If you’ve ever wanted to know just how infuriating a particular Dark Souls boss is, the Ankkoro smartband may one day be able to tell you. This Kickstarter smartband utilises four sensors to sense your emotional state and potentially inform the game or an entire audience of Twitch viewers how you feel – whether that’s happy, sad, stressed, worried, or even bored.
The Ankkoro bracelet monitors your body temperature, gestures and movements, skin reaction, and heart rate to create a constantly updating image of your emotional state. The creator’s believe this tech has the capacity for a huge range of applications, from game development to real-time events in-game.
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Currently only a handful of titles are supported by the smartband. Four out of the six listed games are VR titles, which the creators believe will separate the bracelet from other biometric devices. After all, Ankkoro isn’t the first of its kind, but while others were often head-mounted – and therefore incompatible with VR – Ankkoro isn’t so limited due to its location on your wrist.
These games will directly interact with the information provided by the smartband in a variety of ways – from saving short clips when your emotions spike, to actually changing how the game plays to infuriate or scare you. The project also outlines uses for developers in game-testing for the most frustrating areas of a game or experience, and Twitch integration, allowing you to share your emotional state with your viewers.
While the smartband monitors your biometric data, the dock station actually acts upon it using a mix of deep learning algorithms. This dock station is even touted as video streaming device – which is potentially either incredibly expensive or unrealistic.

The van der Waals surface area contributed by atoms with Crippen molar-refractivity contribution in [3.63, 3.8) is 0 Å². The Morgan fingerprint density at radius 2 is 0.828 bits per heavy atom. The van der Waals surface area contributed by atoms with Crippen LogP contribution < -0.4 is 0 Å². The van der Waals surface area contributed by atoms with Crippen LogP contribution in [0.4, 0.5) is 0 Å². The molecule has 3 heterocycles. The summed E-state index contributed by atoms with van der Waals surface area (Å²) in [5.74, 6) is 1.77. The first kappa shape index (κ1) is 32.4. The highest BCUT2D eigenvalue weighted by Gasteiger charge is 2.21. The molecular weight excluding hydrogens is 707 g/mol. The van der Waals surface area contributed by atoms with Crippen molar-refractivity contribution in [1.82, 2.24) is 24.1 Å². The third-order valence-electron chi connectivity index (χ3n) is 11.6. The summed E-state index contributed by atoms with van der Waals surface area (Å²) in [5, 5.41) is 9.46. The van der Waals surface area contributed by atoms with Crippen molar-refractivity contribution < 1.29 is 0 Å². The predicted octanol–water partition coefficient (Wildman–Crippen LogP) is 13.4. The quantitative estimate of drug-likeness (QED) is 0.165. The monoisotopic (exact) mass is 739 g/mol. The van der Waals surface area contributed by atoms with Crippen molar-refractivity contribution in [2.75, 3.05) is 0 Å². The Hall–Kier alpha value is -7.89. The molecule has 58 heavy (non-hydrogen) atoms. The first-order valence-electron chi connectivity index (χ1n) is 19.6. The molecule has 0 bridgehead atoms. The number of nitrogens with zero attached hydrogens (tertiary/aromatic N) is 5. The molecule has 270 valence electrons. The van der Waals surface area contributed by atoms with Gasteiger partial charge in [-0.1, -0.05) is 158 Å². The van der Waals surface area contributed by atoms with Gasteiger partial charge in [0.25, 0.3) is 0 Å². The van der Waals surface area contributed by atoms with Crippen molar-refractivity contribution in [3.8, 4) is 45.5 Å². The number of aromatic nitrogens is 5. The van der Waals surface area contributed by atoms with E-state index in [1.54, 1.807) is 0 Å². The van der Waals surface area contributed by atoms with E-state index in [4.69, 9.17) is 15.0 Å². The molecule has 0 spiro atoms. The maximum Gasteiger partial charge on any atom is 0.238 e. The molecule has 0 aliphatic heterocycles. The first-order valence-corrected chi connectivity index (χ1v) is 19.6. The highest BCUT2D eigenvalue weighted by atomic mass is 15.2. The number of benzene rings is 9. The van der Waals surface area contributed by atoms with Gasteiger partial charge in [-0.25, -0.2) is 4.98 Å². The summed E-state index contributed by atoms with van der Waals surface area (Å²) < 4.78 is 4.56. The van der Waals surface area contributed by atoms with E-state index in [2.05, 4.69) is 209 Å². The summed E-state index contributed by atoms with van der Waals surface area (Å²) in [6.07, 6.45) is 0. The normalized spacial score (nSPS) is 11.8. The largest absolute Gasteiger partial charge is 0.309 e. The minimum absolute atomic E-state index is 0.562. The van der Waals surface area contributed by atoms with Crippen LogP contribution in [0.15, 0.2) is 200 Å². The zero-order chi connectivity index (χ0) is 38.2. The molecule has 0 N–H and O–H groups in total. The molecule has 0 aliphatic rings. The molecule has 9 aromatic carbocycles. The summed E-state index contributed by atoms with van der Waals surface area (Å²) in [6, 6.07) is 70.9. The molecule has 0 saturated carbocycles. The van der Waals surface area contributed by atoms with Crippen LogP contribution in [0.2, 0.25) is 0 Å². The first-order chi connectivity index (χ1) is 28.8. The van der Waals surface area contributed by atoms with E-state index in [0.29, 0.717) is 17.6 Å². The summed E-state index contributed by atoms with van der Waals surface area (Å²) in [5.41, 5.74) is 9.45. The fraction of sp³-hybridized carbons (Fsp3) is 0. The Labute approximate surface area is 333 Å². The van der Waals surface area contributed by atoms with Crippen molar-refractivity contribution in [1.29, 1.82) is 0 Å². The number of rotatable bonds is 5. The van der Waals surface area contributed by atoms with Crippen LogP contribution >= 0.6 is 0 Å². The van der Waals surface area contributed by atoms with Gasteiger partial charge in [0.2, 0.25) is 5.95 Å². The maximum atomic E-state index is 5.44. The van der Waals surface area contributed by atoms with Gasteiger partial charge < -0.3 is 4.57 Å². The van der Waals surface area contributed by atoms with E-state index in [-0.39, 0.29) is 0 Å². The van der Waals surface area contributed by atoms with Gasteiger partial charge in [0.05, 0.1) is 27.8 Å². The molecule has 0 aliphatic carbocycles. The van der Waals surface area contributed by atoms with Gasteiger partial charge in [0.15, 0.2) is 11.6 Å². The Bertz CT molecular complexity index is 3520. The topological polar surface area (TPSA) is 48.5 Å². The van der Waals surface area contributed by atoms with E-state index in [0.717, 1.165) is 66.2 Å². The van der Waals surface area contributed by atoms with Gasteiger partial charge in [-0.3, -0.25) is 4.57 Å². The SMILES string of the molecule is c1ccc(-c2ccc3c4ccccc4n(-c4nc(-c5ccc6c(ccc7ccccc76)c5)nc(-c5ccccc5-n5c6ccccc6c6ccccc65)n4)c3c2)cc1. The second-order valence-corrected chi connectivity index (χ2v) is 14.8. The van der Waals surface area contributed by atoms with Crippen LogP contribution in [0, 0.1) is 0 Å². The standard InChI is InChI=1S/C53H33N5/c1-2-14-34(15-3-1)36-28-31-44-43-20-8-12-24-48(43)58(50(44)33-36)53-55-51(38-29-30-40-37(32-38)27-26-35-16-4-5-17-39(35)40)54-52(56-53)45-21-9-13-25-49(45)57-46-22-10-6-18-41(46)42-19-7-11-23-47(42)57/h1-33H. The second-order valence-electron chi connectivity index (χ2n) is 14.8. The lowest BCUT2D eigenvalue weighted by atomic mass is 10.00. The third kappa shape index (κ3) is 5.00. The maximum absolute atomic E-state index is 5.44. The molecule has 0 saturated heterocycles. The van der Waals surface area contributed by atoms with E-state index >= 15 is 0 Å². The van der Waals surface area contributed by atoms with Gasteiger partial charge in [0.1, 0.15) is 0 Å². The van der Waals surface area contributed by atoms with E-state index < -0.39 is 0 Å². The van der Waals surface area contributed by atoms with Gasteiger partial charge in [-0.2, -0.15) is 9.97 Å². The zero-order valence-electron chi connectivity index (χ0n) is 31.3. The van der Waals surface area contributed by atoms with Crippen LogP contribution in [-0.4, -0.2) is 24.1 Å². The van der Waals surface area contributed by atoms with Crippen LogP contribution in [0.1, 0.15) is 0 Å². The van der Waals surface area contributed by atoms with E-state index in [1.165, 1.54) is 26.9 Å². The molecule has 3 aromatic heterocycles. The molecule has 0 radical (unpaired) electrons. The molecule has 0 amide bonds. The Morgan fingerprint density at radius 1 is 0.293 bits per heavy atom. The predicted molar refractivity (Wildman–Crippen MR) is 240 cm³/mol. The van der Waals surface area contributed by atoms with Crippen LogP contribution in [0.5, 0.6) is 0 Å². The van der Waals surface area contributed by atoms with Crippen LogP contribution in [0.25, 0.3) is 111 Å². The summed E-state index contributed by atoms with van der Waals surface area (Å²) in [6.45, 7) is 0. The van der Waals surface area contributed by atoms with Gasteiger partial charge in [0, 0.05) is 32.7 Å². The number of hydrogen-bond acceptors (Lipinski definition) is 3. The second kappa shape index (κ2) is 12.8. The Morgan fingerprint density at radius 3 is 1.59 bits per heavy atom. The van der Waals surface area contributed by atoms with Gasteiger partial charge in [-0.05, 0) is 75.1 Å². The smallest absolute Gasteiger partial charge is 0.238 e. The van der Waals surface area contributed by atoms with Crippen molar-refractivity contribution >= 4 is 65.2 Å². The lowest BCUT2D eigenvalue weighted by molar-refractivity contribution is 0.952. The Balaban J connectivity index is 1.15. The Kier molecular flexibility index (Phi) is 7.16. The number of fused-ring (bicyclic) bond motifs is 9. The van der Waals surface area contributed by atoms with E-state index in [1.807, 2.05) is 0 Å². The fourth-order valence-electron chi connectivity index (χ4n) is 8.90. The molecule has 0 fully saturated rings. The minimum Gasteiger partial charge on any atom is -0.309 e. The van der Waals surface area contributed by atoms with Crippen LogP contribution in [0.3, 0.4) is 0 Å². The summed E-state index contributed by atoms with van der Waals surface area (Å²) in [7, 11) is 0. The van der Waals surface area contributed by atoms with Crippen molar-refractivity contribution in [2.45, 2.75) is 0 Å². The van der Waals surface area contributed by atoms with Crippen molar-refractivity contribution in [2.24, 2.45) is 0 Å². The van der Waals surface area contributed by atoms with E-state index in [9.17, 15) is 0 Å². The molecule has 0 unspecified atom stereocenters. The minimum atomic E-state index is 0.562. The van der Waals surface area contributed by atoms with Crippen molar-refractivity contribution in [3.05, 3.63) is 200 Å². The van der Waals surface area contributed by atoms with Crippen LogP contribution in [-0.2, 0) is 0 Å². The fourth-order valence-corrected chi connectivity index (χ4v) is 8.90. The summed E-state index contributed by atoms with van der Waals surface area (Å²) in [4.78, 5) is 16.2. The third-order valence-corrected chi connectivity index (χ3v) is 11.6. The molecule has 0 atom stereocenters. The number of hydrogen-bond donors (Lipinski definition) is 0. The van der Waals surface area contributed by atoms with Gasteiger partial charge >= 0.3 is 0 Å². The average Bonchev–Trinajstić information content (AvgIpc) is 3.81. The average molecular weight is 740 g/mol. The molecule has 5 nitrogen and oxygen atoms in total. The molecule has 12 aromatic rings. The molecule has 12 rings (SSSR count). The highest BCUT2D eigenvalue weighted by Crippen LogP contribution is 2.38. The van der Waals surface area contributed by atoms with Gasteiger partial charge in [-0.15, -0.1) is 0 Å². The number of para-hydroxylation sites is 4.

Kickstarter’s ‘risks and challenges’ section is often used as more of an underhanded bragging section than anything informative, and the story is much the same for the Ankkoro.
Ankkoro believes in its product, and wants it to do well, and that’s about as much as you get in the way of risks and challenges. However, Ankkoro is promising to “definitely change your gamer life,” so it might take a little more than the power of positive thinking to get the job done.
Game developer support seems critical to some aspects of the Ankkoro’s success. While the company offers refunds on devkits once biometric support is available in-game, actually persuading any developers to throw precious working hours at what will likely be a fairly limited user base for the Ankkoro seems like a massive undertaking.
I’m also not convinced emotional immersion will take off in any real way. While the concept is certainly interesting, technology such as VR and AR – even with support from some of the biggest tech companies and game developers on the planet – are still struggling to get off the ground.
But if all goes to plan and Ankkoro is fully-functional by September 2019, maybe there’s hope for a surge of Twitch streamers picking up the smartband, and potentially adding a new layer of incentive or immersion for loyal viewers. Ankkoro’s project is ambitious, maybe to a fault at times, and while the company outright denies the Ankkoro will be in any way a gimmick, if it isn’t all that expensive at launch and dials back the do-it-all buzzwords, it might make for a pretty entertaining one.
At the time of writing, Ankkoro has 71 backers on Kickstarter for a total of £5,821 of its £75,900 goal with 26 days remaining.